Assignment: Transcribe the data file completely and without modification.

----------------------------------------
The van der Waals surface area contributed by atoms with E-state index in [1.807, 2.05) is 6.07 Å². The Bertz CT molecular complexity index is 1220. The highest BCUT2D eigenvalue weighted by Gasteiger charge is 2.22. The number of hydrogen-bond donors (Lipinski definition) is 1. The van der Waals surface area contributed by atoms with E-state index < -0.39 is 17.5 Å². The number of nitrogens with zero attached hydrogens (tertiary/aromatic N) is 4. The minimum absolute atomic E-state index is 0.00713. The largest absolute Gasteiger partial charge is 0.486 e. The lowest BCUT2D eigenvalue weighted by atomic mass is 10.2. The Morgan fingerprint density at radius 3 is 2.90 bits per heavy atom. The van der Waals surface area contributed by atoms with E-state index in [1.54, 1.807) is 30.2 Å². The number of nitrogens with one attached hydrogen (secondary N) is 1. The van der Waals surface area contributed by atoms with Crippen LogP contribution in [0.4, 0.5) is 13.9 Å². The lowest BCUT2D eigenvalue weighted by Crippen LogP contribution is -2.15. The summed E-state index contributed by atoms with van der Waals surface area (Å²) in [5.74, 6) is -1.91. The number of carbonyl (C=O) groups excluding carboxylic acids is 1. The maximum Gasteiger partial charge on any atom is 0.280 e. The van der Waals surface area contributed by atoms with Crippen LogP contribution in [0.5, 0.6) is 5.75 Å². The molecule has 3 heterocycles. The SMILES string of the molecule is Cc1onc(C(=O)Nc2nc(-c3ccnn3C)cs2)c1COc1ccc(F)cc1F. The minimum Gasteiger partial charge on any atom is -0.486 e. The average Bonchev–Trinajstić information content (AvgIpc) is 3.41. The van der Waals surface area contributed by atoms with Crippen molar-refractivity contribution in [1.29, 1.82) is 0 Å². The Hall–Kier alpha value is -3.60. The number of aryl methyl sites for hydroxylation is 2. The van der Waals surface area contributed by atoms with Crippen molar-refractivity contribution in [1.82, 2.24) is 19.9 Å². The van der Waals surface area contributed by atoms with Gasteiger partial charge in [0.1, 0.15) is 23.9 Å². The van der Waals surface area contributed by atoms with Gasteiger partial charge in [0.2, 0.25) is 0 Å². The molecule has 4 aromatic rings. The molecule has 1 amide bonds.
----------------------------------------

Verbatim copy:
The van der Waals surface area contributed by atoms with E-state index in [1.807, 2.05) is 6.07 Å². The Bertz CT molecular complexity index is 1220. The highest BCUT2D eigenvalue weighted by Gasteiger charge is 2.22. The number of hydrogen-bond donors (Lipinski definition) is 1. The van der Waals surface area contributed by atoms with E-state index < -0.39 is 17.5 Å². The number of nitrogens with zero attached hydrogens (tertiary/aromatic N) is 4. The minimum absolute atomic E-state index is 0.00713. The largest absolute Gasteiger partial charge is 0.486 e. The lowest BCUT2D eigenvalue weighted by atomic mass is 10.2. The Morgan fingerprint density at radius 3 is 2.90 bits per heavy atom. The van der Waals surface area contributed by atoms with E-state index in [1.54, 1.807) is 30.2 Å². The number of nitrogens with one attached hydrogen (secondary N) is 1. The van der Waals surface area contributed by atoms with Crippen LogP contribution in [0.4, 0.5) is 13.9 Å². The lowest BCUT2D eigenvalue weighted by Crippen LogP contribution is -2.15. The summed E-state index contributed by atoms with van der Waals surface area (Å²) in [5.74, 6) is -1.91. The number of carbonyl (C=O) groups excluding carboxylic acids is 1. The maximum Gasteiger partial charge on any atom is 0.280 e. The van der Waals surface area contributed by atoms with Crippen LogP contribution in [0.5, 0.6) is 5.75 Å². The molecule has 3 heterocycles. The SMILES string of the molecule is Cc1onc(C(=O)Nc2nc(-c3ccnn3C)cs2)c1COc1ccc(F)cc1F. The minimum Gasteiger partial charge on any atom is -0.486 e. The average Bonchev–Trinajstić information content (AvgIpc) is 3.41. The van der Waals surface area contributed by atoms with Crippen molar-refractivity contribution in [1.29, 1.82) is 0 Å². The Hall–Kier alpha value is -3.60. The number of aryl methyl sites for hydroxylation is 2. The van der Waals surface area contributed by atoms with Crippen molar-refractivity contribution in [1.82, 2.24) is 19.9 Å². The van der Waals surface area contributed by atoms with Gasteiger partial charge in [0.1, 0.15) is 23.9 Å². The van der Waals surface area contributed by atoms with Gasteiger partial charge in [0.2, 0.25) is 0 Å². The molecule has 4 aromatic rings. The molecule has 1 amide bonds.